Excerpted from The Times story by J.D. Prose

Gov. Tom Wolf on Thursday signed a “clean slate” bill that seals nonviolent criminal records after a decade, a move that progressive groups touted as a first for any state and a national model for planned federal legislation.

“This is a really good thing,” Wolf said of House Bill 1419, which passed the state House 188-2 in April before being unanimously approved by the Senate last week. All local House legislators voted for the bill.

The new law allows Pennsylvanians to seek having their nonviolent misdemeanor records that carried a sentence of a year or more in jail sealed if they have remained out of trouble for 10 years and paid all fines and costs.

It also implements automatic sealing of records for second- or third-degree misdemeanor convictions that carried sentences of two years or less if the individual has avoided other convictions for a decade, and for arrest records of those who were never convicted.

Offenses involving guns, sexual assaults/rapes, murder, kidnapping, child endangerment and endangering the welfare of children are not subject to the law.
Proponents said the bill would help those who might be hampered in finding jobs, housing or college opportunities by criminal background checks that show cases from years ago after they have improved their lives.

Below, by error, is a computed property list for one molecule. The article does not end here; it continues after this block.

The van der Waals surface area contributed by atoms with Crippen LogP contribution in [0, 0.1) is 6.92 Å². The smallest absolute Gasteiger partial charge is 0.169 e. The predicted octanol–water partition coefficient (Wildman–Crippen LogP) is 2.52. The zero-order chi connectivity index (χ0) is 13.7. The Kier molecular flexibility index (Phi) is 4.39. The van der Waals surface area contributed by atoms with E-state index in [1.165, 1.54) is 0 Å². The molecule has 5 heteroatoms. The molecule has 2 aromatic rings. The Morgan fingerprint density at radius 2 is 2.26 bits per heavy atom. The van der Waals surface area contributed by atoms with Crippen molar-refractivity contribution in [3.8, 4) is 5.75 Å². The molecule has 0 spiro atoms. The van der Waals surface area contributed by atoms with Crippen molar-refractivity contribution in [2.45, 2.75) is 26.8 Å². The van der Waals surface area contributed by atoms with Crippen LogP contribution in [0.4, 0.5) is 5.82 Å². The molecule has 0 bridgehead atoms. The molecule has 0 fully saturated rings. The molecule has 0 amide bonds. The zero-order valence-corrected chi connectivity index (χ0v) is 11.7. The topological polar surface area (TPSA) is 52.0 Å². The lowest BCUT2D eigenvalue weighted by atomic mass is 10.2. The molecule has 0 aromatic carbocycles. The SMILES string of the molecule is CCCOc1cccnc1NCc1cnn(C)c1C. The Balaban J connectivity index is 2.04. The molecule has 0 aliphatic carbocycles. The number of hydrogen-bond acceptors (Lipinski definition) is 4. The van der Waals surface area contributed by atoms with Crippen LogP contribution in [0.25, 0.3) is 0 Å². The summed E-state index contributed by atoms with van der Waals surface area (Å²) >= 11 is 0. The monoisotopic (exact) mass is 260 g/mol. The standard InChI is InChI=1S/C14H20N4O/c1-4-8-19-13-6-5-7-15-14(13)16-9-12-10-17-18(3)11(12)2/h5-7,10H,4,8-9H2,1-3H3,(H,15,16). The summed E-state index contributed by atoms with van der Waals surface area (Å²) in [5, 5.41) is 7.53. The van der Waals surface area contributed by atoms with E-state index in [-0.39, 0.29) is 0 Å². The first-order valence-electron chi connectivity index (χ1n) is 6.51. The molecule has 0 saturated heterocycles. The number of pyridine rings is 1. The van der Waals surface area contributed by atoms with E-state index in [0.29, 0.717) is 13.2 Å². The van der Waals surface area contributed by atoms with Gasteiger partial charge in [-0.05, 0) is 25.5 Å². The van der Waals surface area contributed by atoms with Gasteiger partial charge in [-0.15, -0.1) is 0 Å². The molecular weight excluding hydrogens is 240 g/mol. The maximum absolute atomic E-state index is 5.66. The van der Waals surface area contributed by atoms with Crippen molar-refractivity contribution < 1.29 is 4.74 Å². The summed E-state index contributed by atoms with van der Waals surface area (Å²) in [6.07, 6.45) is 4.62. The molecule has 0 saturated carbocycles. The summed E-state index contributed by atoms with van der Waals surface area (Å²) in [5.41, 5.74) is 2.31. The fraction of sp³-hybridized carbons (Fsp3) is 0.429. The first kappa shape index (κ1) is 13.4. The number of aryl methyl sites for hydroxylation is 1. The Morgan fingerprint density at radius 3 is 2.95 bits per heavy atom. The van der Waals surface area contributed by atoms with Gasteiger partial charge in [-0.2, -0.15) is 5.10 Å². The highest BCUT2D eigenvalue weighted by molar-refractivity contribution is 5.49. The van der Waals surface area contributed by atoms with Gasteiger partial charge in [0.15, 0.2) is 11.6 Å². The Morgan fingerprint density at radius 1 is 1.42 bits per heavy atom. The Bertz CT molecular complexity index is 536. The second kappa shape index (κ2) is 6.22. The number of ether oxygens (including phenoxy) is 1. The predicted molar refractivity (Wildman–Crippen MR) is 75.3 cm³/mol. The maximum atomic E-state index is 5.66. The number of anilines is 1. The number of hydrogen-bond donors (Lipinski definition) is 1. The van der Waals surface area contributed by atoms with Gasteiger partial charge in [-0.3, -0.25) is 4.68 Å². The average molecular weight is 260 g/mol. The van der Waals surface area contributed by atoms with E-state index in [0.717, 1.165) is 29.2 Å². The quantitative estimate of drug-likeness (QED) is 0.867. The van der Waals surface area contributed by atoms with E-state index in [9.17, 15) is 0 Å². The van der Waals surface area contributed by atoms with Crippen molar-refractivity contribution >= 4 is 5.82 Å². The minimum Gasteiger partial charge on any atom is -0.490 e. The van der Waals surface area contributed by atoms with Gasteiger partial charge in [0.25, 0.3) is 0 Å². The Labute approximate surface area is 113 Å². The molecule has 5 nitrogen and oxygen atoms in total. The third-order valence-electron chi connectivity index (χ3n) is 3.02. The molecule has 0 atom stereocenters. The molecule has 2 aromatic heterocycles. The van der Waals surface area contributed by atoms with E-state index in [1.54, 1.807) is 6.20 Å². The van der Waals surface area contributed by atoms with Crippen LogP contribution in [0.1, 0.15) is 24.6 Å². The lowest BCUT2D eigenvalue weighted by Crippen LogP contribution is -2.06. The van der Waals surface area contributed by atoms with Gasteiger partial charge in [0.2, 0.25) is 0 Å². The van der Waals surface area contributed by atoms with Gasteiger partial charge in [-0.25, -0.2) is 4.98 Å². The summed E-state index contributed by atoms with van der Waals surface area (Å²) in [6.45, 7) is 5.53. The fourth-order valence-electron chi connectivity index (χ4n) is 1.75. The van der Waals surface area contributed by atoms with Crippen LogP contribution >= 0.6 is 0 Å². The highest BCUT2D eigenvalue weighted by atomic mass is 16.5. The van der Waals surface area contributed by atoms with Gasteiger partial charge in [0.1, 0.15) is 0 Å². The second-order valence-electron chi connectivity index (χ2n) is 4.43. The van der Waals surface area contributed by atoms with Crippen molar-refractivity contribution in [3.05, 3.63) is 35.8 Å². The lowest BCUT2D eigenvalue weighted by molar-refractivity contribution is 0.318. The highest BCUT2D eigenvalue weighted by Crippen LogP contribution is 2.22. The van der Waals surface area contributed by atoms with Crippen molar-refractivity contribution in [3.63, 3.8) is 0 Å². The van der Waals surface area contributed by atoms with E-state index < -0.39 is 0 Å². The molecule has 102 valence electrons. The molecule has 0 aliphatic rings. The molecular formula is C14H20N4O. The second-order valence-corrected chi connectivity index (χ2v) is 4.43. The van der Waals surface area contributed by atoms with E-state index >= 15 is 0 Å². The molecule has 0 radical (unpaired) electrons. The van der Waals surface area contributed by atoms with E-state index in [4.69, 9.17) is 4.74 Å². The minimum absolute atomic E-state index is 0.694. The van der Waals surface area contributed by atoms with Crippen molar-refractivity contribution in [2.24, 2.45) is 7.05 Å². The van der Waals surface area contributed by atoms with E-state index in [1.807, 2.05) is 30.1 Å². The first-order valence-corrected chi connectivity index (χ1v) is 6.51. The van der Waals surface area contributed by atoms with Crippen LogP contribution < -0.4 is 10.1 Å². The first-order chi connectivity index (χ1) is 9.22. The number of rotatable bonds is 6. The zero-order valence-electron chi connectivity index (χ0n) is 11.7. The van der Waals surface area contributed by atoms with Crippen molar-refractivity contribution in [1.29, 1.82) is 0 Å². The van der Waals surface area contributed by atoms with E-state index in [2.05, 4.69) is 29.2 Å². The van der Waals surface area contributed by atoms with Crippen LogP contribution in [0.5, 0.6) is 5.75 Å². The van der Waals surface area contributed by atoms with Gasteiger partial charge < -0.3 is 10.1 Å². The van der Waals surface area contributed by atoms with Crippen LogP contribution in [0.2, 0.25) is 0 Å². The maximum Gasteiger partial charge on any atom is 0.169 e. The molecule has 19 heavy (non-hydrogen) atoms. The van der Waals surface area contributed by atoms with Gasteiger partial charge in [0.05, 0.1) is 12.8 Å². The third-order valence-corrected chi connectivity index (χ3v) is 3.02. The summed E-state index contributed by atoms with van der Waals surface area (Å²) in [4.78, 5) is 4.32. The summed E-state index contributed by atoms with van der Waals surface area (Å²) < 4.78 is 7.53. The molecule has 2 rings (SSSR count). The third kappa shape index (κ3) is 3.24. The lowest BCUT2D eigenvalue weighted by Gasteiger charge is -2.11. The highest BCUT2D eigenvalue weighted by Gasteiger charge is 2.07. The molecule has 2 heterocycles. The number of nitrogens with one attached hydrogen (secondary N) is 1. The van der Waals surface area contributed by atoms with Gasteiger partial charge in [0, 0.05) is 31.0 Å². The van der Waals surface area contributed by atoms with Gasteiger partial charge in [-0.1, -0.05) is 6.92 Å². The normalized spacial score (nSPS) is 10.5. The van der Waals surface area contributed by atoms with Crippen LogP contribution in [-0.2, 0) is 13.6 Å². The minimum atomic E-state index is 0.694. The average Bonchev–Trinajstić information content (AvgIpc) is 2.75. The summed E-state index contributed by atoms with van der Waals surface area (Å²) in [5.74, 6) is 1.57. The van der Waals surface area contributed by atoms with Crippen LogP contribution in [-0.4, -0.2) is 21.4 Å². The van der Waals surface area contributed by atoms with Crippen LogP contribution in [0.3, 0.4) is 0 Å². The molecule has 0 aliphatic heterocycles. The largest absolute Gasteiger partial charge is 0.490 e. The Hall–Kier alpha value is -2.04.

“People who have been convicted of or pleaded guilty to minor misdemeanors many years ago deserve a second chance,” state Rep. Sheryl Delozier, R-Cumberland County, the bill’s prime sponsor, said in a statement from Wolf’s office. “They have shown that they have reformed their lives, and this barrier to employment and housing needs to be removed.”

In a conference call with several groups before the bill signing, Wolf said a minor criminal offense is frequently “a life sentence to poverty” for people who are dogged by decades-old convictions.

“It’s one strike and you’re out,” he said.

Wolf said the bill drew bipartisan support in Harrisburg because it is good public policy.

“It appeals to practical common sense, and in the end that’s what prevailed,” he said.

Supporters have previously argued that 81 percent of Pennsylvanians supported the clean-slate bill and that 3 million Pennsylvanians, more than a third of the state’s working-age population, have criminal records, with many carrying misdemeanor records or arrests without conviction.

Wolf used his family business as an example of the impact the clean slate bill could have on people. He said his company’s Second Chance program resulted in hiring “great employees” who were wanted to prove they had changed.

“They were outstanding employees,” Wolf said. “They wanted to make a point.”

Joining in on the call was U.S. Rep. Lisa Blunt Rochester, D-Del., who plans on using Pennsylvania’s bill as a model for legislation applied to nonviolent federal convictions.

“We don’t just want it to be one state; we want it to be national,” she said.

Neera Tanden, president and CEO of the Center for American Progress, praised Pennsylvania for its “groundbreaking law” that makes it the first state with a clean-slate program. For thousands of Pennsylvanians now, “a single mistake won’t define the rest of their lives,” she said.

“It gives those who deserve it a true second chance at life,” Jason Pye, vice president for legislative affairs for FreedomWorks, said of the law.